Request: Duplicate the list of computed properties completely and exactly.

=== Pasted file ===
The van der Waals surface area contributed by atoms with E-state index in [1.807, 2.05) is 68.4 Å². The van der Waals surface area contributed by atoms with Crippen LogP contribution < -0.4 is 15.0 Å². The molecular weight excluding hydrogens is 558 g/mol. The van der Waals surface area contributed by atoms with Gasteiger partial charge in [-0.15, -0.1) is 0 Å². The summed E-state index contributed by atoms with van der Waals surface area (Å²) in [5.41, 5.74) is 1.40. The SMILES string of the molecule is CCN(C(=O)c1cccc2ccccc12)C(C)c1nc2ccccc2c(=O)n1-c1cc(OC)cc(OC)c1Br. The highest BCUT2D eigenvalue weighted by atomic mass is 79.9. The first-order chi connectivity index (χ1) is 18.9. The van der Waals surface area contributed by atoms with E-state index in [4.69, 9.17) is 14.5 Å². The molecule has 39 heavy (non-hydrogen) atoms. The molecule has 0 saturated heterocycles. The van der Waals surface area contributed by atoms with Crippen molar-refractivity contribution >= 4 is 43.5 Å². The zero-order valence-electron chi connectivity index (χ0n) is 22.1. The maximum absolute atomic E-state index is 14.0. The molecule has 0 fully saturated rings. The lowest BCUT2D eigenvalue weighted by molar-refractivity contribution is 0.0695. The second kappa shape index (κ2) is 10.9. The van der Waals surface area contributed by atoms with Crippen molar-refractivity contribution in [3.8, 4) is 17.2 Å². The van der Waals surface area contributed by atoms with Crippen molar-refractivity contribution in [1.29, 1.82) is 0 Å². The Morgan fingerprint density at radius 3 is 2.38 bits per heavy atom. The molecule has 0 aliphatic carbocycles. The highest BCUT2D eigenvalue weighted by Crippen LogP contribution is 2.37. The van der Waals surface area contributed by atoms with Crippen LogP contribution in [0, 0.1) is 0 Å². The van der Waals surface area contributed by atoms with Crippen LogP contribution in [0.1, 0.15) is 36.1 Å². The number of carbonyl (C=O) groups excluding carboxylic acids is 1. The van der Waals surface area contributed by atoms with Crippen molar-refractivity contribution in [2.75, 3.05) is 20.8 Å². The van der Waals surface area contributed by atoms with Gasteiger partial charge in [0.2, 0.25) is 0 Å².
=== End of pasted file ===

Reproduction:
The van der Waals surface area contributed by atoms with E-state index in [1.807, 2.05) is 68.4 Å². The van der Waals surface area contributed by atoms with Crippen LogP contribution < -0.4 is 15.0 Å². The molecular weight excluding hydrogens is 558 g/mol. The van der Waals surface area contributed by atoms with Gasteiger partial charge in [-0.15, -0.1) is 0 Å². The summed E-state index contributed by atoms with van der Waals surface area (Å²) in [5.41, 5.74) is 1.40. The SMILES string of the molecule is CCN(C(=O)c1cccc2ccccc12)C(C)c1nc2ccccc2c(=O)n1-c1cc(OC)cc(OC)c1Br. The highest BCUT2D eigenvalue weighted by atomic mass is 79.9. The first-order chi connectivity index (χ1) is 18.9. The van der Waals surface area contributed by atoms with E-state index in [4.69, 9.17) is 14.5 Å². The molecule has 39 heavy (non-hydrogen) atoms. The molecule has 0 saturated heterocycles. The van der Waals surface area contributed by atoms with Crippen molar-refractivity contribution >= 4 is 43.5 Å². The zero-order valence-electron chi connectivity index (χ0n) is 22.1. The maximum absolute atomic E-state index is 14.0. The molecule has 0 fully saturated rings. The lowest BCUT2D eigenvalue weighted by molar-refractivity contribution is 0.0695. The second kappa shape index (κ2) is 10.9. The van der Waals surface area contributed by atoms with Crippen molar-refractivity contribution in [3.8, 4) is 17.2 Å². The van der Waals surface area contributed by atoms with Crippen molar-refractivity contribution in [1.29, 1.82) is 0 Å². The Morgan fingerprint density at radius 3 is 2.38 bits per heavy atom. The molecule has 0 aliphatic carbocycles. The highest BCUT2D eigenvalue weighted by Crippen LogP contribution is 2.37. The van der Waals surface area contributed by atoms with Crippen LogP contribution in [0, 0.1) is 0 Å². The van der Waals surface area contributed by atoms with Crippen LogP contribution in [0.1, 0.15) is 36.1 Å². The number of carbonyl (C=O) groups excluding carboxylic acids is 1. The van der Waals surface area contributed by atoms with Crippen molar-refractivity contribution in [2.75, 3.05) is 20.8 Å². The van der Waals surface area contributed by atoms with Gasteiger partial charge in [0.2, 0.25) is 0 Å².